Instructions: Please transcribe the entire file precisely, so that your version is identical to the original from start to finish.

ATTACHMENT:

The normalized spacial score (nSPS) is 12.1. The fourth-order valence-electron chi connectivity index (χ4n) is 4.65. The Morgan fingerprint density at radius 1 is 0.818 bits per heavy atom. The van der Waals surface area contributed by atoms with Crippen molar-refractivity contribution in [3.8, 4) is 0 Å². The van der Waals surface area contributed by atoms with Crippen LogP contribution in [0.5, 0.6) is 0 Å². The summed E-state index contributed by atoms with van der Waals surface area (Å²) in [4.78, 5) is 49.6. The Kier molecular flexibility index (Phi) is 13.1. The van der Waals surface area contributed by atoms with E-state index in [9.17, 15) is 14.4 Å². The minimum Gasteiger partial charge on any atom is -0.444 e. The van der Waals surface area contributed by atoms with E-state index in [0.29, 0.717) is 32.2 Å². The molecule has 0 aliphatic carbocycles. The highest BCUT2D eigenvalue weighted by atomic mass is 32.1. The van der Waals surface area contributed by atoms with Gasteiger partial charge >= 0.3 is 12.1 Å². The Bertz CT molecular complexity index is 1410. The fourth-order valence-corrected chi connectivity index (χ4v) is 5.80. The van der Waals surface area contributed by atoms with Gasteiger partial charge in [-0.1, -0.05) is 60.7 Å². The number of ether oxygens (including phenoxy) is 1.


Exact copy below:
The normalized spacial score (nSPS) is 12.1. The fourth-order valence-electron chi connectivity index (χ4n) is 4.65. The Morgan fingerprint density at radius 1 is 0.818 bits per heavy atom. The van der Waals surface area contributed by atoms with Crippen molar-refractivity contribution in [3.8, 4) is 0 Å². The van der Waals surface area contributed by atoms with Crippen LogP contribution in [0.5, 0.6) is 0 Å². The summed E-state index contributed by atoms with van der Waals surface area (Å²) in [4.78, 5) is 49.6. The Kier molecular flexibility index (Phi) is 13.1. The van der Waals surface area contributed by atoms with E-state index in [9.17, 15) is 14.4 Å². The minimum Gasteiger partial charge on any atom is -0.444 e. The van der Waals surface area contributed by atoms with E-state index in [0.29, 0.717) is 32.2 Å². The molecule has 0 aliphatic carbocycles. The highest BCUT2D eigenvalue weighted by atomic mass is 32.1. The van der Waals surface area contributed by atoms with Gasteiger partial charge >= 0.3 is 12.1 Å². The Bertz CT molecular complexity index is 1410. The fourth-order valence-corrected chi connectivity index (χ4v) is 5.80. The van der Waals surface area contributed by atoms with Gasteiger partial charge in [-0.1, -0.05) is 60.7 Å². The number of ether oxygens (including phenoxy) is 1.